By Andy Cunningham
Back in the 1970’s, Jack Trout and Al Ries developed the concept of “positioning.” They wrote about it in a book called Positioning: The Battle for Your Mind that became a business best seller and remains so today. The book posits that successful marketing must start with the development of a “position” for your product or service to be placed in the mind of a potential customer. In other words, a “position” establishes real estate for your product or service within the knowledge base of your prospect alongside of other, similar products or services.
Forty years ago, these “positions” were established largely with advertising, a medium over which companies have complete control. You buy the space, you say what you want. In a way, messaging was a controlled substance back then because its distribution largely took place through a controlled channel: advertising. The internet, of course, has changed everything opening up vast channels of communication with customers and prospects resulting in dialog, ratings, reviews and rants. Advertising still exists, of course, but it is flanked now by two-way communication vehicles that have given the customer a voice. As a result positions for products and services are more difficult to establish. A new approach to positioning was definitely in order.
While Jack and Al’s book established the credibility of positioning as a marketing practice, I have brought it into the 21st century with my book, Get to Aha! Discover Your Positioning DNA and Dominate Your Competition, or what I call Positioning 2.0. It starts with the thesis that companies are like people, and like people they have DNA. Their DNA isn’t as complicated as human DNA, but nonetheless, they have it.
Having worked with hundreds of companies over the years, I’ve noted that certain ones focus the bulk of their attention on customers and their relationships with them. Others focus on their products and continuous improvement of them. And still others try to change the world or at least human behavior in it. The more I examined these companies, the more I saw how they organize themselves against their focus. They hire people differently. They compensate them differently. They measure success differently. They even talk about different things in meetings. Once I saw the pattern and realized we were dealing with a sort of “corporate DNA,” I decided to give the “types” human nicknames: Mothers, Mechanics and Missionaries. Mothers are customer-focused, Mechanics are product-focused and Missionaries are concept-focused.
And it doesn’t end there. Each of these DNA types has two—and only two—genotypes that help define the overall DNA of a company and provide direction for positioning. Mothers position themselves based either on Customer Segmentation, like Nike does with its focus on the authentic athlete, or on Customer Experience, like Disney does with its highly experiential theme parks. Mechanics position themselves based on the Features they offer the market, like Microsoft, or on the Value they bring to the customer, like Walmart. And Missionaries position themselves either as pursuing the Next Big Thing like Tesla or, around a Cult of Personality like the Virgin franchise does with Richard Branson.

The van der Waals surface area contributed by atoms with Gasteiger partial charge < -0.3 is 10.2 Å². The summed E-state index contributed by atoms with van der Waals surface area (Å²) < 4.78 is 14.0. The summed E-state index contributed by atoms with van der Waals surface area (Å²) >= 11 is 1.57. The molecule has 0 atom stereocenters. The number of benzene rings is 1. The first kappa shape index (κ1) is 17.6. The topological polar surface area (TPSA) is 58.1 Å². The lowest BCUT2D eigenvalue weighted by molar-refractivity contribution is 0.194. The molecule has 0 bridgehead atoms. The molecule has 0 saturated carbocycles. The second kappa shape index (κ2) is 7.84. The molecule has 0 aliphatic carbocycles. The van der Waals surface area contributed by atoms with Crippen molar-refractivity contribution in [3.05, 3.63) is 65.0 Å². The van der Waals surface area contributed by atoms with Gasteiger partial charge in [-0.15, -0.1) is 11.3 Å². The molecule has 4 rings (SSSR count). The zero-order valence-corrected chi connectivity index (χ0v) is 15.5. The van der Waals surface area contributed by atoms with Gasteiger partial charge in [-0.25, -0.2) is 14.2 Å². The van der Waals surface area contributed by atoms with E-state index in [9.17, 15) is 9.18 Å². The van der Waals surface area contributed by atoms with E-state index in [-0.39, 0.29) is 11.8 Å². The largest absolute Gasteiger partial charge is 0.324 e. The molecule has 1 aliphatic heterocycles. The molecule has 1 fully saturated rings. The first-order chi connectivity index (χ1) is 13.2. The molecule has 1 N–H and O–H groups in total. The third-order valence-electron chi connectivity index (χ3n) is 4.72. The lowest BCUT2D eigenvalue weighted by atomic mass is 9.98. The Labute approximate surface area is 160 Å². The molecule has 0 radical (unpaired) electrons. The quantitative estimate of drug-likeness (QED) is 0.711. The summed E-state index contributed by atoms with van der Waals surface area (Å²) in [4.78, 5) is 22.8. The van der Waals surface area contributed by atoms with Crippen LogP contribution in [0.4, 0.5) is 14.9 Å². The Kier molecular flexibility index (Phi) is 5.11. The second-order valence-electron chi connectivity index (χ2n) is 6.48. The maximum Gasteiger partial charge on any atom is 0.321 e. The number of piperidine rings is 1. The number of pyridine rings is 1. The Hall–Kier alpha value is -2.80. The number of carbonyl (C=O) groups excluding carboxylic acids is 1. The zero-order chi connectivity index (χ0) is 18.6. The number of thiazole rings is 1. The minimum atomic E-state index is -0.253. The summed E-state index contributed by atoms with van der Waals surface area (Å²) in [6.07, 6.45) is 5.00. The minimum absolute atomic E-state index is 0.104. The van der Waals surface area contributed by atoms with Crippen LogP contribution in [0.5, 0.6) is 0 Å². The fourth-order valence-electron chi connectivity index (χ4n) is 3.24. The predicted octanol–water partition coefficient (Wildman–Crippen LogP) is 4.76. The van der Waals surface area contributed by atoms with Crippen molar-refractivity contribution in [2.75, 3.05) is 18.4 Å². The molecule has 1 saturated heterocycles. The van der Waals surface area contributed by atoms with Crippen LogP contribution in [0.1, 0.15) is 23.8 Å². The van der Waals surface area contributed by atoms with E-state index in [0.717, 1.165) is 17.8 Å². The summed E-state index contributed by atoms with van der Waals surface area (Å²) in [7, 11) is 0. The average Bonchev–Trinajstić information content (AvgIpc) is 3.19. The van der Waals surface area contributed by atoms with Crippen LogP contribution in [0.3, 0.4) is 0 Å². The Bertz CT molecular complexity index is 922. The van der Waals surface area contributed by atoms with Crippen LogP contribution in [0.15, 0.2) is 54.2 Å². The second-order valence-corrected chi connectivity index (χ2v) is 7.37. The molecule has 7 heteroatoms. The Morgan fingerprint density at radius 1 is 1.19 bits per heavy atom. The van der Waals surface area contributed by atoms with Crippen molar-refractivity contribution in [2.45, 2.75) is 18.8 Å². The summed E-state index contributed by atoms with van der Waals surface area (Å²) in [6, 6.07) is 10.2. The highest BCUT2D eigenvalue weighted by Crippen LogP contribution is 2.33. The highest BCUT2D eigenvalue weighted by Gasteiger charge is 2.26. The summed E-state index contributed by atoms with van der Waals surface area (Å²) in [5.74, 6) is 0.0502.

Once you know your Corporate DNA, you have a good understanding of what you can leverage to create success in the market. In other words, once you know what you’re made of, you can make something of it. And moreover, it will be authentic because it’s an actual reflection of who you are. In today’s digital world, authenticity is everything in marketing and it all starts with positioning.
Andy Cunningham is the founder and president of Cunningham Collective, a marketing, brand and communication strategy firm dedicated to bringing innovation to market. She is also the author of the newly released book, “Get to Aha!” a seminal primer about corporate positioning. Andy is much sought after marketing expert in Silicon Valley, having been on forefront of marketing, branding, positioning and communicating “The Next Big Thing” for over 30 years. She is well known for helping Steve Jobs launch the Macintosh and later working with him at NeXT and Pixar.
Join marketing strategist and consultant, Andy Cunningham in conversation with Skillsoft Chief Creative Officer Tara O’Sullivan and SVP of Books, Mark Onisk as they discuss how to apply the ideas in Andy’s latest book, Get to Aha! Discovering Your Positioning DNA and Dominate Your Competition. They will explore how determining your positioning DNA is vital to businesses who wish to align their organization with their vision and branding to achieve successful outcomes both as a business and for their workforce. Sign up for this webinar, here.
This webinar is part of Skillsoft Off the Shelf, a virtual book club for modern learners. Check out the details at https://skillsoft.com/off-the-shelf to watch the launch video interview with the author and get access to the book resources offered on the Skillsoft platform, Percipio.
Skillsoft is pleased to launch a new learning experience designed to bring trending business ideas and thought leadership to life. “Skillsoft Off the Shelf,” a monthly virtual book club featuring leading authors, carefully selected to align with trending topics, groundbreaking insights, and actionable lessons to apply to your work, your strategy, and your organization.
Andy Cunningham is the author of Get to Aha! Discover Your Positioning DNA and Dominate Your Competition.